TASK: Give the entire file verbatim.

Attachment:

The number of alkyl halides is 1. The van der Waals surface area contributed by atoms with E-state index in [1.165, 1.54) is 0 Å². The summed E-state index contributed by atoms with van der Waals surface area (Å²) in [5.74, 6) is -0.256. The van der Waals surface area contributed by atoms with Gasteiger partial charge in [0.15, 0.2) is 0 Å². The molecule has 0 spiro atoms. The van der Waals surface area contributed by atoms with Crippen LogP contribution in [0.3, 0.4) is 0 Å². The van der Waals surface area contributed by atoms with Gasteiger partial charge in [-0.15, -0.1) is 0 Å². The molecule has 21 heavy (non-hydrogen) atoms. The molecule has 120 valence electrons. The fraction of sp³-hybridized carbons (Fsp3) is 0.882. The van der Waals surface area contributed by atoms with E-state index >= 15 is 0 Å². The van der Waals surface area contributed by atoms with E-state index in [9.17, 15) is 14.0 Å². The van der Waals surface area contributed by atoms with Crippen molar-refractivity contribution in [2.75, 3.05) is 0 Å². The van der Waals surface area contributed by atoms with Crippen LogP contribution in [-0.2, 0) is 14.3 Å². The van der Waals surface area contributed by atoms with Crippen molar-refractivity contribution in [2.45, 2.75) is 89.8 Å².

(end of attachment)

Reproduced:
The number of alkyl halides is 1. The van der Waals surface area contributed by atoms with E-state index in [1.165, 1.54) is 0 Å². The summed E-state index contributed by atoms with van der Waals surface area (Å²) in [5.74, 6) is -0.256. The van der Waals surface area contributed by atoms with Gasteiger partial charge in [0.15, 0.2) is 0 Å². The molecule has 0 spiro atoms. The van der Waals surface area contributed by atoms with Crippen LogP contribution in [0.3, 0.4) is 0 Å². The van der Waals surface area contributed by atoms with Gasteiger partial charge in [-0.15, -0.1) is 0 Å². The molecule has 21 heavy (non-hydrogen) atoms. The molecule has 120 valence electrons. The fraction of sp³-hybridized carbons (Fsp3) is 0.882. The van der Waals surface area contributed by atoms with E-state index >= 15 is 0 Å². The van der Waals surface area contributed by atoms with E-state index in [9.17, 15) is 14.0 Å². The van der Waals surface area contributed by atoms with Crippen molar-refractivity contribution in [2.75, 3.05) is 0 Å². The van der Waals surface area contributed by atoms with Crippen LogP contribution in [-0.2, 0) is 14.3 Å². The van der Waals surface area contributed by atoms with Crippen molar-refractivity contribution in [2.45, 2.75) is 89.8 Å².